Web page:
The new headquarters has ten floors with an average height of 3.70 meters, distributed as follows: from the 2nd to the 4th floor are offices; on the 5th are the common areas, a kitchenette and a terrace; Offices from 6th to 8th; the 9th floor is for the general management office, while on the 10th, utility and work areas are distributed, in addition to the elevator maintenance room.
A new type of ventilation, a new type of experiment
The way we experience heat is more complex than we care to admit. Comfort standards define what is acceptable in buildings, and evolve as we learn about thermal sensations. Most people come to a consensus about the latter when it is too cold or too hot. But in intermediate situations, it is more complicated to predict how they will feel, what they will tolerate or what they will enjoy. An uncertain number of physiological, psychological, cultural and climatic factors come into play to tip the balance.
At the outset, the goal of the standards of thermal comfort was to define a universal range of temperatures that would apply to all buildings, climates, moments and people. These were developed using modern architecture and the air conditioning technology available at the time. Together they contributed to the creation of the International Style. Making new standards of comfort indicates that important changes are coming: important subtleties will be recognized in thermal sensations, such as our tendency to adapt to seasonal changes or to tolerate higher temperatures if we know that we can open a window..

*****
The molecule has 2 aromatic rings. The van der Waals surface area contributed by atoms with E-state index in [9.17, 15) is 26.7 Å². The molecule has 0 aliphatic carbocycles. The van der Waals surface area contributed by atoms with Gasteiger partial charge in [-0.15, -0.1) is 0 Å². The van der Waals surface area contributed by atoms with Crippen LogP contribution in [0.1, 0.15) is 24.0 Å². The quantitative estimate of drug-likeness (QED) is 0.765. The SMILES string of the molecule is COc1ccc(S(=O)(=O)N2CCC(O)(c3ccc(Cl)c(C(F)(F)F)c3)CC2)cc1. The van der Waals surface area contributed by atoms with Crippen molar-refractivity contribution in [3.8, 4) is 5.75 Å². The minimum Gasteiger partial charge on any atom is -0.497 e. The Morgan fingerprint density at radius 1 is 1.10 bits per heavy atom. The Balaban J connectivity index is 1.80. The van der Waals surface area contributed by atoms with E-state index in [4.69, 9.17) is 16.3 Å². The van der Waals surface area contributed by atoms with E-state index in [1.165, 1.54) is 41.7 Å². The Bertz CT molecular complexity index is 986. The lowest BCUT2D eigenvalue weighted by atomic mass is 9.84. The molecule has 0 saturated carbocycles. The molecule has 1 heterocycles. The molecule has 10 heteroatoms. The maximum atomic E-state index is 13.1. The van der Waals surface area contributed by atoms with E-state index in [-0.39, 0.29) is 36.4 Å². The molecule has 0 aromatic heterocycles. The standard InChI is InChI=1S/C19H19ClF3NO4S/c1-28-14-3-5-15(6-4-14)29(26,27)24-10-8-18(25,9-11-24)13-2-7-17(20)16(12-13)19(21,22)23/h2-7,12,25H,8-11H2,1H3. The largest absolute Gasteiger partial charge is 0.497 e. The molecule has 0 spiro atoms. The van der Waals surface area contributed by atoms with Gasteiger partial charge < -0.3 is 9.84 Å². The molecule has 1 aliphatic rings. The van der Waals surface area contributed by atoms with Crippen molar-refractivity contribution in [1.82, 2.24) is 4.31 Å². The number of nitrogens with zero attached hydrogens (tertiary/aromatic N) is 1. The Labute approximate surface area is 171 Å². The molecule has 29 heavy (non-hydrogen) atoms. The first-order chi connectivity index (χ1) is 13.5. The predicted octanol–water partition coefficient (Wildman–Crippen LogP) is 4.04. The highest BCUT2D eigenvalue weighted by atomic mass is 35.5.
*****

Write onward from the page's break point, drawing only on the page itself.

The so-called Target Comfort Range can be the starting point or the dead end in all conversations about passive design. Medellin is a good example: with very little variation throughout the year, on a typical day, the temperature oscillates between 18ºC and 28ºC in the shade.
If asked, most people in Medellin would instinctively say that the higher end of this range is too hot and that they would need air conditioning. However, according to the new standards, this temperature is suitable for offices, provided there is sufficient air movement . This raises an important question: If we can’t design buildings that don’t need air-conditioning in the “City of Eternal Spring”, where can we do it?
One of the greatest challenges of natural ventilation is the difficulty in predicting the frequency, direction, and strength of the wind. In Medellin, the direction of the wind is relatively stable, but only reaches the necessary force for 40% of the year. Fortunately, in the last decade, progress has been made to understand and incorporate a more reliable force: buoyant force, a type of ventilation not activated by the wind, but by the residual heat of the occupants, computers and other thermal gains in the interior of the building.